Having never heard anything like this, some of the crowds guessed the disciples were drunk – speaking out of their minds!  

Peter stood up to preach.  He preached; told them the story of Jesus in terms of some of the prophecies in the Hebrew Bible.

“God brought about three thousand people into the community on that day.”

This is the final message of our Branded series.  The premise is that Jesus is, or would be, branded. Branding, you recall, is not just a logo or a jingle, but an image or video or song that connects people (customers) with a story.

On that first day of Pentecost, the telling of God’s story brought 3,000 into the community of faith.

What will you do with this story?

For four weeks we have summarized God’s story. For four weeks we have talked about being made in God’s image – that we ALL bear the brand of God and God’s story, and that God’s story is one of hope and forgiveness and healing and reconciliation. Thus branded, we are, with God, in the business of making disciples; followers of Jesus. To make disciples, we have to be disciples. Last week we talked about getting to know what other people, people who don’t know Jesus and aren’t followers of Jesus, value. I claimed last Sunday, and still firmly believe, that when we practice the patience of listening to other people’s stories, we will learn what they value. By listening to others, we will also earn the right to be heard when we tell God’s story and how it has impacted us; changed us.

So, today, the finale.

Has God’s story changed us?

We are, you see, the product we have to offer.

As Christians, we ought to be inviting others to follow Jesus. To do so with integrity means we have to be following Jesus. We have to be able to say, with the Apostle Paul, “watch what I do, follow my example, follow Jesus the way I follow Jesus.”

Otherwise we are just making up a meaning to someone else’s story.

Pentecost is a grand point in the story where we learn, as Peter says, how to make God’s story our own story. After his sermon, the people ask, “What should we do? Peter answered:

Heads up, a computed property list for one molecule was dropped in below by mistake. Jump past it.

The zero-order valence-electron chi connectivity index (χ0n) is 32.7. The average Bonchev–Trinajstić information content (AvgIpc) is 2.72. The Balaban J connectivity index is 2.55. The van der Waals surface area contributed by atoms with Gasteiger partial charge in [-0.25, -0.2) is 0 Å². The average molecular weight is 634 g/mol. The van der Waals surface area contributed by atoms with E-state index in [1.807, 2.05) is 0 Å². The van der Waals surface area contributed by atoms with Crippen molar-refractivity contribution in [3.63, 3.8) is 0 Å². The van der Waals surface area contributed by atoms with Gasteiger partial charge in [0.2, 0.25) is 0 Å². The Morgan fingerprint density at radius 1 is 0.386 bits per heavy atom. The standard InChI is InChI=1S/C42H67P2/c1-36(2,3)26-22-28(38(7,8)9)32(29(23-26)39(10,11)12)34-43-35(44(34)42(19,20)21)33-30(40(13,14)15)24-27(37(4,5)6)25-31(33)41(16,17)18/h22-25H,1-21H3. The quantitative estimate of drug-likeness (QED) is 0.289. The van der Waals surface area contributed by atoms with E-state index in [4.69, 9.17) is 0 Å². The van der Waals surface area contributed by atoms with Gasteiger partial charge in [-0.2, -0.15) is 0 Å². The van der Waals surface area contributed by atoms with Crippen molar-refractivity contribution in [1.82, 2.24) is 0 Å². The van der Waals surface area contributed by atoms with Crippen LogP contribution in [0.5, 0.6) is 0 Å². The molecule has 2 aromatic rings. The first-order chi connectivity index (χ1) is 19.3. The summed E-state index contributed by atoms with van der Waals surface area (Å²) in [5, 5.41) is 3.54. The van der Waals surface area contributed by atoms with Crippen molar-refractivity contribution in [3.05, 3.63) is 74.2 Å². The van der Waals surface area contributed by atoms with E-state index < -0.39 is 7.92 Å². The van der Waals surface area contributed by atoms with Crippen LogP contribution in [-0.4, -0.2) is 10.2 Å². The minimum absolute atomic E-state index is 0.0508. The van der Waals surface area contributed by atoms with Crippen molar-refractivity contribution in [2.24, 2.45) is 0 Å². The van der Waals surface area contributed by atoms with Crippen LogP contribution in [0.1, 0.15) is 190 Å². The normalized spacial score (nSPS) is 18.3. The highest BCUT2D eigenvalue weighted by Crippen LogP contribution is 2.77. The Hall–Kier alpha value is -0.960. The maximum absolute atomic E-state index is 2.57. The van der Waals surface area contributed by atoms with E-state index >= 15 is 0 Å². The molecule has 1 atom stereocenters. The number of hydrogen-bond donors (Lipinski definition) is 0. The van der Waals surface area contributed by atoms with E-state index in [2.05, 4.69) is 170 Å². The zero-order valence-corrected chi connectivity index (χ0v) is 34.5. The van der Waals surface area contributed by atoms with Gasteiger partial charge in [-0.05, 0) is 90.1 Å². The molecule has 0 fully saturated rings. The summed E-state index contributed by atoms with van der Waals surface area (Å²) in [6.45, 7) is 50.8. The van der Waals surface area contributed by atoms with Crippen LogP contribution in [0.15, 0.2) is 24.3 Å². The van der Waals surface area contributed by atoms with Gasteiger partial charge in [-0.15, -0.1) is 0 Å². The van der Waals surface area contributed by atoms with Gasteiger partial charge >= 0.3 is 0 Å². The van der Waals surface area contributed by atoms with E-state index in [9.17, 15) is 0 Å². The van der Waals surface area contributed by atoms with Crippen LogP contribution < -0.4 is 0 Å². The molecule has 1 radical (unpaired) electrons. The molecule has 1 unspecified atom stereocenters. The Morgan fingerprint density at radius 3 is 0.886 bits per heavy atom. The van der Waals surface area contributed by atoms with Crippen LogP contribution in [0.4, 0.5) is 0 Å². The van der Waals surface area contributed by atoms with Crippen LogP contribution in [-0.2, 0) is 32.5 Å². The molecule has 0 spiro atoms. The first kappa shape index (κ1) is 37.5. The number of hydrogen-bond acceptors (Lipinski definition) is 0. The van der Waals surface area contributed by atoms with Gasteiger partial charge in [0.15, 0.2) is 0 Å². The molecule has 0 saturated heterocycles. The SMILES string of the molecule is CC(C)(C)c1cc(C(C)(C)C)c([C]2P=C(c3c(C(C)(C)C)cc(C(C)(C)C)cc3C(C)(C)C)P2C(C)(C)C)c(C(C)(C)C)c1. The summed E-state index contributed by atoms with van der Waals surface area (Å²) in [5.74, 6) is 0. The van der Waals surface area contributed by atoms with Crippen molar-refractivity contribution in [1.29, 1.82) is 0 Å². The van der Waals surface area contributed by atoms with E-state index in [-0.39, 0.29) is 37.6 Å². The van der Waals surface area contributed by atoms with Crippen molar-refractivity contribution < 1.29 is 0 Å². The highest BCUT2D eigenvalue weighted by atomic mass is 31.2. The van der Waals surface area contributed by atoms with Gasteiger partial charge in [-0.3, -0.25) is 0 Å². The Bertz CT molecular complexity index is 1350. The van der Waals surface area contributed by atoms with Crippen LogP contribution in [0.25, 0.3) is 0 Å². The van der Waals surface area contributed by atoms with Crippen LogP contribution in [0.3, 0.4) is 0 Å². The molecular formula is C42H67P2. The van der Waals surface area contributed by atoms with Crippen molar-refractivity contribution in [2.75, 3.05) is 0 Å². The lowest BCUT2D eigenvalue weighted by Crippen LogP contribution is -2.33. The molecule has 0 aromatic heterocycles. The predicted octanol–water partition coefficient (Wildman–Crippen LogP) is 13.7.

“Change your hearts and lives. Each of you must be baptized in the name of Jesus Christ for the forgiveness of your sins. Then you will receive the gift of the Holy Spirit. This promise is for you, your children, and for all who are far away—as many as the Lord our God invites.”

This IS the meaning to God’s story!  And the promise is “for you, your children, and for all who are far away – as many as the Lord God invites”

Our lives, lived as evidence, with evidence, of the Holy Spirit’s work in us IS the product we have to offer!

Flannery O’Connor wrote many beautiful stories.  Most of them are haunting, too. One of my favorites, one that haunts me, is “The River.”

In this story, Mrs. Connin comes to pick up young Harry from his parents, as his babysitter for the day.  Harry’s mom is sick – we learn a little later she is hungover. Mrs. Connin is a committed Christian woman and is excited to take Harry down to the river, where an evangelist named Bevel is healing and preaching.  Mrs. Connin hadn’t known Harry’s name, and asks him what it is, after telling him about this preacher. “Bevel,” Harry tells her.

He wants to please this Christian woman. He wants to find a place in her story.

At the river, she identifies him to the Preacher has having not been baptized. So Harry, or Bevel, is baptized.  It sounds good, too; the life that the preacher describes following baptism is far different from the drab, bleak, miserable life that is Harry’s, or Bevel’s, up to this point in the story.

Alas, he comes up out of the water the same. He is taken home, and sent off to bed, life is the same.

The story ends the next morning, Harry, or Bevel, having taken himself back to the river, and determined to hold himself under the water until he finds that wonderful life the preacher was talking about.

I read “The River” for the first time about 25 years ago. I cried as I finished it. Then I got up and went into my first child, Robbie’s room, where she lay napping. I cried quietly, and prayed. I hope and prayed that she would know God’s story in a way that gave her hope, not in a way that left her so disillusioned that she would drown herself looking for some great, good, place I had promised.

The Christian Hope you and I have to offer is the hope that others can see in our lives.  If it is a hope we tell them about, we had better be willing to live it, too!

This morning’s scripture readings – both shorter than the Acts passage, and both noticeably absent of difficult-to-pronounce Bible names, remind us of the goodness of God’s story, and of the promise of OUR place in it, and our role in sharing it with others.